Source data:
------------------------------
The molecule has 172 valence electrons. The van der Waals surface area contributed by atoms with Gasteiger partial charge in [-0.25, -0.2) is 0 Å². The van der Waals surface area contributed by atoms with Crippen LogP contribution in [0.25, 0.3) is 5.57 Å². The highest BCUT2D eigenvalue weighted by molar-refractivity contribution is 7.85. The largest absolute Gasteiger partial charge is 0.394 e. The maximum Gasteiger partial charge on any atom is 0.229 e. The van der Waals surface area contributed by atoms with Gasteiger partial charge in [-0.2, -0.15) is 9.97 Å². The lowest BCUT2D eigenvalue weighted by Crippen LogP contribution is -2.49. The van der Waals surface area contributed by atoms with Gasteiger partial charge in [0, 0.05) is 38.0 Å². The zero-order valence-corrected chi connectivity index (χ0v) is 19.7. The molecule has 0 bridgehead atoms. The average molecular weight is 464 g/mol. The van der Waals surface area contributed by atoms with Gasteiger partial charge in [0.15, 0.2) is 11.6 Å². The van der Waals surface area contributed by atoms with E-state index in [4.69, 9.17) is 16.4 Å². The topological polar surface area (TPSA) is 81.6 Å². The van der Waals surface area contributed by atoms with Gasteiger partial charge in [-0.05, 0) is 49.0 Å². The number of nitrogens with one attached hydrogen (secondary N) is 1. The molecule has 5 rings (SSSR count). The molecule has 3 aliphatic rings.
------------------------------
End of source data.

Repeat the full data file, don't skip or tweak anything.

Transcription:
The molecule has 172 valence electrons. The van der Waals surface area contributed by atoms with Gasteiger partial charge in [-0.25, -0.2) is 0 Å². The van der Waals surface area contributed by atoms with Crippen LogP contribution in [0.25, 0.3) is 5.57 Å². The highest BCUT2D eigenvalue weighted by molar-refractivity contribution is 7.85. The largest absolute Gasteiger partial charge is 0.394 e. The maximum Gasteiger partial charge on any atom is 0.229 e. The van der Waals surface area contributed by atoms with Gasteiger partial charge in [-0.2, -0.15) is 9.97 Å². The lowest BCUT2D eigenvalue weighted by Crippen LogP contribution is -2.49. The van der Waals surface area contributed by atoms with Gasteiger partial charge in [0, 0.05) is 38.0 Å². The zero-order valence-corrected chi connectivity index (χ0v) is 19.7. The molecule has 0 bridgehead atoms. The average molecular weight is 464 g/mol. The van der Waals surface area contributed by atoms with Gasteiger partial charge in [0.15, 0.2) is 11.6 Å². The van der Waals surface area contributed by atoms with E-state index in [4.69, 9.17) is 16.4 Å². The topological polar surface area (TPSA) is 81.6 Å². The van der Waals surface area contributed by atoms with Gasteiger partial charge in [-0.05, 0) is 49.0 Å². The number of nitrogens with one attached hydrogen (secondary N) is 1. The molecule has 5 rings (SSSR count). The molecule has 3 aliphatic rings.